On Wednesday afternoon President Joe Biden announced a government deal to secure 100 million doses of COVID-19 vaccine from Johnson & Johnson. This was on top of a previous U.S. agreement for 100 million shots from the drugmaker.
How can J&J, already facing supply difficulties in Europe and Canada, quickly produce these promised vaccines?
The answer has become clearer with news that J&J will use a sprawling Merck & Co. plant in Durham, N.C. to manufacture the bulk drug substance used to make the vaccines, according to the Raleigh News & Observer.
The arrangement follows news last week that the two pharma giants, at the urging of the Biden administration, had made an unusual “wartime” pact, as one government official termed it, to collaborate on J&J vaccine production. Merck's own vaccine prospects had already failed.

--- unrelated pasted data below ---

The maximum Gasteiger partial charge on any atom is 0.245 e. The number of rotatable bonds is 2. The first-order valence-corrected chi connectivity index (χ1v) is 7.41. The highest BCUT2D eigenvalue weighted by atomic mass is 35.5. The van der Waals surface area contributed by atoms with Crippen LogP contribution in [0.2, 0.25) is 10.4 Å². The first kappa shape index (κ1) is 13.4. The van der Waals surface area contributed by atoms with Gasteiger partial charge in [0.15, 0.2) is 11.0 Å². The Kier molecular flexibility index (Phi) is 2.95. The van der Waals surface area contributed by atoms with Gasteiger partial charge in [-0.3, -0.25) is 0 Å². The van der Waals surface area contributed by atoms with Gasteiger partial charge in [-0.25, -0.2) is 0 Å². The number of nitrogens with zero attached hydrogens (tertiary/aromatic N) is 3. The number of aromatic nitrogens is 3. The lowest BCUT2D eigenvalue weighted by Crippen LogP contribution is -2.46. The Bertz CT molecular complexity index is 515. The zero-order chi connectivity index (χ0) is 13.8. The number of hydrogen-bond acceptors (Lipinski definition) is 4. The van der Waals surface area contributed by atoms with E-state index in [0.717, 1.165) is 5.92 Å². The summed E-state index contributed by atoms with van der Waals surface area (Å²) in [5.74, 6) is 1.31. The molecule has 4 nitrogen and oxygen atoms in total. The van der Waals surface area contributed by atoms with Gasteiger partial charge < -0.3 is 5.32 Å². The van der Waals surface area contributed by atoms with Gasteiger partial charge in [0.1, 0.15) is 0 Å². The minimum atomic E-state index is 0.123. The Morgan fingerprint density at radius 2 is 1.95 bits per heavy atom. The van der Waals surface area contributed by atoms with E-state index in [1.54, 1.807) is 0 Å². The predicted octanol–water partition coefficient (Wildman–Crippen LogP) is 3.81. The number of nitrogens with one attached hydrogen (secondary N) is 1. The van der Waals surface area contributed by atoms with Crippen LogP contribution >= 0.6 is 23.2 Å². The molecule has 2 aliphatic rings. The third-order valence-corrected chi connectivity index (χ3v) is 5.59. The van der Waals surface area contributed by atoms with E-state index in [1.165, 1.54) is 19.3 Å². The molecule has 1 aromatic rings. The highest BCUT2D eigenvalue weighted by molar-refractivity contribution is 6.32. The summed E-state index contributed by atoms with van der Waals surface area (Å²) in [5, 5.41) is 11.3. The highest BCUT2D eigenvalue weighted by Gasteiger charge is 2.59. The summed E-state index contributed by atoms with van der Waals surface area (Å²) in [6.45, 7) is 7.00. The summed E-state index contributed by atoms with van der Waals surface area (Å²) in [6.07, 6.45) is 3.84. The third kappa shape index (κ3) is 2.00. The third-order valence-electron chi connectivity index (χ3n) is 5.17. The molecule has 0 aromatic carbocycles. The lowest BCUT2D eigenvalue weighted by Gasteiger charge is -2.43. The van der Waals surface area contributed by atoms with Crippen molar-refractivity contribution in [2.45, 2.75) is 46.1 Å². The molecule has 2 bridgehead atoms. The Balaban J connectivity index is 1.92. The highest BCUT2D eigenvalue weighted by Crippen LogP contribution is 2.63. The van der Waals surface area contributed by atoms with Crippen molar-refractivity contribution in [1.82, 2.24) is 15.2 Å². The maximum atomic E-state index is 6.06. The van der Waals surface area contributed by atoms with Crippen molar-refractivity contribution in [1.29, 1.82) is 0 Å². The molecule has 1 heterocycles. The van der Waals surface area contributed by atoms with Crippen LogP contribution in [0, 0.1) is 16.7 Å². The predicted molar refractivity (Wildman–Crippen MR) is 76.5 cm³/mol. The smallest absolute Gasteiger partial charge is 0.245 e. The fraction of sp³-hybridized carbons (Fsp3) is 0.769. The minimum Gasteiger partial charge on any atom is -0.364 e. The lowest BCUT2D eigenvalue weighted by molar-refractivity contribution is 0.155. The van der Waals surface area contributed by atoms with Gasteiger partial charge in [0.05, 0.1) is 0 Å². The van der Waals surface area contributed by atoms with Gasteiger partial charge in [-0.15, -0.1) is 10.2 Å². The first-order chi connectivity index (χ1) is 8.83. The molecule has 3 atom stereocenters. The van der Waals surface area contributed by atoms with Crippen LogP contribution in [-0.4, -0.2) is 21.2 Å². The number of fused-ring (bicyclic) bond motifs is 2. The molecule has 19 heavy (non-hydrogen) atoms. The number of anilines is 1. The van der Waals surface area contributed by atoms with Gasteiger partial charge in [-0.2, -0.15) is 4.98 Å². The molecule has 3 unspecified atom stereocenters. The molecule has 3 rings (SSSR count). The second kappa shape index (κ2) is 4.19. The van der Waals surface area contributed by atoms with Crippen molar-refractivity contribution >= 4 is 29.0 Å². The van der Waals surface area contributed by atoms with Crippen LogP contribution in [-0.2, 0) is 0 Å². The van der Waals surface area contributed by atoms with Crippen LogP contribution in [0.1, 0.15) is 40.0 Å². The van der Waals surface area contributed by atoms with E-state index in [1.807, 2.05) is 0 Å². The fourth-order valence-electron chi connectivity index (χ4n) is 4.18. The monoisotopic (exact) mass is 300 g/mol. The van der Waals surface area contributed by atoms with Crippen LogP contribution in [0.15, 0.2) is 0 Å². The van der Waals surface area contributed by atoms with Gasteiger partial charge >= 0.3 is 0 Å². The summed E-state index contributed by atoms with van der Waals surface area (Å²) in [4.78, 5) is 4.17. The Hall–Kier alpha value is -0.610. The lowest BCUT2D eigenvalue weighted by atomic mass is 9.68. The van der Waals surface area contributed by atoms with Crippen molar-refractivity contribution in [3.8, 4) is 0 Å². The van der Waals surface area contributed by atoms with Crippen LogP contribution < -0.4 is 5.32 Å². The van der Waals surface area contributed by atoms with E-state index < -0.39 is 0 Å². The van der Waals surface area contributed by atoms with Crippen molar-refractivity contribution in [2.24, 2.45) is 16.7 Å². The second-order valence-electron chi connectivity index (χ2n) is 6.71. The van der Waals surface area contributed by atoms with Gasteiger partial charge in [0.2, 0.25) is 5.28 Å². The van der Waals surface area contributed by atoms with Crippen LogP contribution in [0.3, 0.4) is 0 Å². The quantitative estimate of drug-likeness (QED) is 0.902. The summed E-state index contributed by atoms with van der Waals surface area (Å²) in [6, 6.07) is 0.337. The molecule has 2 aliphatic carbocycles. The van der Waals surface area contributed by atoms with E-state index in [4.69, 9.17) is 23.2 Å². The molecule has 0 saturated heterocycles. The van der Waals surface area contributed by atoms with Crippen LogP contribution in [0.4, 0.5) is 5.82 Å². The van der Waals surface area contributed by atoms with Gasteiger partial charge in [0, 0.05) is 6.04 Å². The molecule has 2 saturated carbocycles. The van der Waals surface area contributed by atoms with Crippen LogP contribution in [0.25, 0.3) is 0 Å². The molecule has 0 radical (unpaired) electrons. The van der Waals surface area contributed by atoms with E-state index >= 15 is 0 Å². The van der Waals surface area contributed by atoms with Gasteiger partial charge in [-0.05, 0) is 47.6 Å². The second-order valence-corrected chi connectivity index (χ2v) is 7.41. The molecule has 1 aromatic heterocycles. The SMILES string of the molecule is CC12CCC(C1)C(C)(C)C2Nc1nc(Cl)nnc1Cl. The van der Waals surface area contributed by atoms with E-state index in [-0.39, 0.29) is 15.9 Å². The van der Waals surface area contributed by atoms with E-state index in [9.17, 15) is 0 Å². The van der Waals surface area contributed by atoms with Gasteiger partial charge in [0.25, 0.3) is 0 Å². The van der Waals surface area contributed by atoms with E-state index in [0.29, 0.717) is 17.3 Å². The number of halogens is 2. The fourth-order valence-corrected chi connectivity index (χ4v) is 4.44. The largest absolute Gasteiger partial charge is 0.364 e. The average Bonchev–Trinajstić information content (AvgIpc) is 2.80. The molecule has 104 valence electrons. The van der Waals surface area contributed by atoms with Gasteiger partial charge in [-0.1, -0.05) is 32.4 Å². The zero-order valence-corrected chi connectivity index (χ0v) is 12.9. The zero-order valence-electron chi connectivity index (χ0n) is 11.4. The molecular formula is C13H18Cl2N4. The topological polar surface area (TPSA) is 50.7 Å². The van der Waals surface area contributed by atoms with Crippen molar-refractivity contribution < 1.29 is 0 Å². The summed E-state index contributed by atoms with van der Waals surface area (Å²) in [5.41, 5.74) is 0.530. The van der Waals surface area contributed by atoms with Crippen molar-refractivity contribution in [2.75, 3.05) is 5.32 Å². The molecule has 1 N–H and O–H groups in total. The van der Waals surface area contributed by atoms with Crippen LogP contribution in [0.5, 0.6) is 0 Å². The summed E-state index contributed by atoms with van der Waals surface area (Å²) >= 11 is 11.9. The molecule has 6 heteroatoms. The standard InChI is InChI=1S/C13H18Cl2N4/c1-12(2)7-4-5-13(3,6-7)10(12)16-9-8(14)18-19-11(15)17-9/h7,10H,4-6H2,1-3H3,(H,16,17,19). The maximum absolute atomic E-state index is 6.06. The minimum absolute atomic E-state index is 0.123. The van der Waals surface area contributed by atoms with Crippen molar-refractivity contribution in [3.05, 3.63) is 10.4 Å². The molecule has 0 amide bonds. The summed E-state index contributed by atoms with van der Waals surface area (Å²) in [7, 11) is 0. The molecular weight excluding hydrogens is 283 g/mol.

Financial incentives helped broker the deal. The government will initially spend $105.4 million to “convert, upgrade and equip Merck facilities,” according to a release announcing the partnership. The government's total outlay to Merck for facility upgrades will be $268.8 million. Funds were procured through the Defense Production Act.
Merck is dedicating two of its manufacturing facilities to the effort. The other, in West Point, Penn., will provide the final step, filling vials with the finished substance and packing them for shipment.
The Durham facility, on 262 acres, has 900,000 square feet of floor space and employs 800. Since it broke ground in 2004, Merck has invested $1.6 billion into the plant, which cranks out roughly 50 million vaccines a year.
In 2019, the company announced a $650 million expansion which would add more than 400 jobs by the end of 2022 as it stepped up production of its popular HPV drug Gardasil.
Merck’s COVID-19 vaccine production could begin as early as May and could double Johnson & Johnson’s vaccine supply capacity, Andy Slavit of the White House COVID-19 Response Team said in a press briefing.